U.S. Particle Accelerator School

High Power Beam Targets (and Collimation) course

Sponsoring University:

Vanderbilt University


High Power Beam Targets (and Collimation)


John Haines, Phil Ferguson, Thomas McManamy, Erik Iverson and Louis Mansur, Oak Ridge National Laboratory

Purpose and Audience
This course provides an introduction to the physics and engineering of using high power targets to produce particles for scientific applications, with an emphasis on modern spallation neutron sources. The underlying physical and mathematical principles will be emphasized through a series of lectures and homework assignments. It is appropriate for anyone with a background in mechanical or nuclear engineering or physics and with an interest in high power targetry.

The students will be assumed to have basic knowledge of mechanical or nuclear engineering or physics.

The students are expected to learn the fundamental principles used to design high power targets and collimators. Upon completion of this course, they will be able to apply this knowledge in practical examples of high power targets and their associated sub-systems.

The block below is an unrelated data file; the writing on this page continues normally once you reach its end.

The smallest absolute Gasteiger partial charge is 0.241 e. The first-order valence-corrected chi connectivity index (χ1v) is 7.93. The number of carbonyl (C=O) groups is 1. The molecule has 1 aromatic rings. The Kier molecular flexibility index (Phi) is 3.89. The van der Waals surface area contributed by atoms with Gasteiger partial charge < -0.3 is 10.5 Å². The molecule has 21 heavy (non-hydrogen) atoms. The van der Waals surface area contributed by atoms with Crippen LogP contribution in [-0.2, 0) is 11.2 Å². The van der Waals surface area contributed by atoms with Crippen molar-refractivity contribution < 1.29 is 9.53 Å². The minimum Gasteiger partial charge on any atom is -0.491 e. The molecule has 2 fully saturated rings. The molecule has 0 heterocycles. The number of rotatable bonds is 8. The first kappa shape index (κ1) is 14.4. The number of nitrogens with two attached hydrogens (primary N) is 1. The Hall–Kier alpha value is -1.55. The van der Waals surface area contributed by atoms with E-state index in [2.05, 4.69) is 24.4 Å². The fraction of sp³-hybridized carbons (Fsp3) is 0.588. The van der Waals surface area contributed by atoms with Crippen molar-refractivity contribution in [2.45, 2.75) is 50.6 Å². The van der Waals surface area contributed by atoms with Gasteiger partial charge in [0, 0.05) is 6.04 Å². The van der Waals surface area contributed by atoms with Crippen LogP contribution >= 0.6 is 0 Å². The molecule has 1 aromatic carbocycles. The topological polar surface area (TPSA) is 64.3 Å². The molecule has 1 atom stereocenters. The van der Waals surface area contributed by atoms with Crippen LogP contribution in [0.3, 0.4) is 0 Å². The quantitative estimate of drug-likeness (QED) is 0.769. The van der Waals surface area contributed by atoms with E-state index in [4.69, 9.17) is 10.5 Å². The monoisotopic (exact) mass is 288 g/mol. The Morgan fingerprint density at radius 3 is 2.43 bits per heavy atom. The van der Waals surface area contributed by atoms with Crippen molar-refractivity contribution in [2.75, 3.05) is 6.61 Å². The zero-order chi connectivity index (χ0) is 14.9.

Instructional Method
The course includes four series of lectures during the morning, followed by afternoon sessions with tutorial exercises on specific examples corresponding to the material of the morning lectures. Problem sets will be assigned every day and students are expected to work on them after scheduled class sessions and return them by the next day, when the problems will be solved and discussed. There will be an open-book exam during the last (fifth) day. The instructors will be available at all times.

Course Content
Following a brief overview and history of the field, the underlying physical principles of using high power beam targets to produce particles for scientific applications will be introduced. Next, the physical limits on power handling will be rigorously derived and practical limits introduced. Materials science derived limits based on radiation damage, physical properties, and materials compatibility will be discussed for various target and structural materials. Finally, basic design features for target-related sub-systems, engineering optimization and constraints, and operating experience with various target types will be presented.

Students will be evaluated based on performance as follows: final exam (30% of final grade), homework assignments and lab (70% of final grade).